"Callers are the devil--I mean, the devil of a nuisance," the inspector remarked.

"You see, you can get rid of them," the clergyman said.  "But we have to be patient.  'Offend not one of these little ones, lest a millstone is hanged about his neck.'  Patience, sympathy, help.  A word in season bringeth forth his fruit gladly."

The air stirred about him to the question.  "And do these cause you fear?"

"Oh, not fear! by no means fear!"  Mr.  Batesby said.  "Though, of course, sometimes one has to be firm.  To pull them together.  To try and give them a backbone.  I have known some poor specimens.  I remember meeting one not far from here.  He looked almost sick and yellow, and I did what I could to hearten him up."

"Why was he looking so bad?" the inspector asked.

"Well, it was a funny story," Mr.  Batesby said, looking meditatively through the stranger, who was leaning against the inn wall, "and I didn't quite understand it all.  Of course, I saw what was wrong with him at once.  Hysteria.  I was very firm with him.  I said, 'Get a hold on yourself.'  He'd been talking to a Wesleyan."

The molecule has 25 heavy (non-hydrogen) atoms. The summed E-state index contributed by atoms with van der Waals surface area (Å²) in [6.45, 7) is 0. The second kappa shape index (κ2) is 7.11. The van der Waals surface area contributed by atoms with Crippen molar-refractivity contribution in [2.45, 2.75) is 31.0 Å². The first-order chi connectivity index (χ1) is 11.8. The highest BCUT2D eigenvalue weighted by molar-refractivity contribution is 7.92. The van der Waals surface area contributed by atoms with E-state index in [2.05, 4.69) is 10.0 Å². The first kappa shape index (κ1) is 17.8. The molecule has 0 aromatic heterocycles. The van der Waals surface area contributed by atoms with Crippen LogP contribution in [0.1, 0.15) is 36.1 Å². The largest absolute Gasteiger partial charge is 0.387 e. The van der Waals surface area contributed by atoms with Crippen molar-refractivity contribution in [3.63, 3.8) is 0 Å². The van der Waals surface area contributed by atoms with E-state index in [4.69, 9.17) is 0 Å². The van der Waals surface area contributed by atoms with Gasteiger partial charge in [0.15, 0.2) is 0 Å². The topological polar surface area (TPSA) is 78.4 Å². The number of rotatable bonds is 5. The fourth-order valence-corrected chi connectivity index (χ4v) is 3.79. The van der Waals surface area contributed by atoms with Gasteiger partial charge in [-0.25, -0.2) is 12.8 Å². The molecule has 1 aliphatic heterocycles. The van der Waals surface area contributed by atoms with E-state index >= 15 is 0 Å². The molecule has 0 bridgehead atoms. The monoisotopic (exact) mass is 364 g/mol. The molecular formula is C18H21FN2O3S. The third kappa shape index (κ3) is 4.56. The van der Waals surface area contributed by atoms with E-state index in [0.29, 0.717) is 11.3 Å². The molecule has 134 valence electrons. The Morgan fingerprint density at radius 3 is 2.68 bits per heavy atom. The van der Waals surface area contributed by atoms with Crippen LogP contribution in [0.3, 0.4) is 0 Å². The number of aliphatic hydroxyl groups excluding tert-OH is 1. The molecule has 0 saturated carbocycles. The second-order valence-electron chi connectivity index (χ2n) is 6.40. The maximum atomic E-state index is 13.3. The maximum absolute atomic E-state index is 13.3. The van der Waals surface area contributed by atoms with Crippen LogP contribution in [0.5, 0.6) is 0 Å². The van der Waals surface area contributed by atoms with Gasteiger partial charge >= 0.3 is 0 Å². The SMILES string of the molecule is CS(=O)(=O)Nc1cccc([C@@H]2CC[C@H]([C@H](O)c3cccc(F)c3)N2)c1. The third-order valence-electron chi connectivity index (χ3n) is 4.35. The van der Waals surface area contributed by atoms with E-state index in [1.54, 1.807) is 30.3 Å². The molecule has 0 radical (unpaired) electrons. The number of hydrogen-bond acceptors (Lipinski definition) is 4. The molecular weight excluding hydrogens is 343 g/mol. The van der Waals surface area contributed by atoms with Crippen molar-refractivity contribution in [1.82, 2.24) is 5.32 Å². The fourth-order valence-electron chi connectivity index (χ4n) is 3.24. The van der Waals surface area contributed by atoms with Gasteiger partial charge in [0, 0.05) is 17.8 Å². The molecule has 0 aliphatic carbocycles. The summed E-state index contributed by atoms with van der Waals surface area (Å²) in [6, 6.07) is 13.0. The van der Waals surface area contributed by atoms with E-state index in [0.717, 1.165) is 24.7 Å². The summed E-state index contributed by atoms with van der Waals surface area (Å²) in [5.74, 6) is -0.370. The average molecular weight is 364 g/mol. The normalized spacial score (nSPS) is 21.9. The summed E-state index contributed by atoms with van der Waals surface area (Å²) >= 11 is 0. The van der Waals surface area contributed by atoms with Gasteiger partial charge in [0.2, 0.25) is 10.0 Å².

Mr.  Batesby paused long enough for the inspector to say, with a slight frown, "I'm almost a Wesleyan myself," gave him a pleasant smile as if he had been waiting for this, and went on: "Quite, quite, and very fine preachers many of them are.  But a little unbalanced sometimes -- emotional, you know.  Too much emotion doesn't do, does it?  Like poetry and all that, not stern enough.  Thought, intelligence, brain -- that's what helps.  Well, this man had been saved -- he called it saved, and there he was as nervous as could be."

"What was he nervous about if he'd been saved?" the inspector asked idly.

Mr. Batesby smiled again.  "It seems funny to say it in cold blood," he said, "but, do you know, he was quite sure he was going to be killed?  He didn't know how, he didn't know who, he didn't know when.  He'd just been saved at a Wesleyan mission hall and he was going to be killed by the devil.  So I heartened him up."

The inspector had come together with a jerk; the young stranger was less energetic and less observable than the flowers in the inn garden behind him.

Charles Williams
War in Heaven (1930)
Chapter Thirteen “Conversations of the Youngman in grey”

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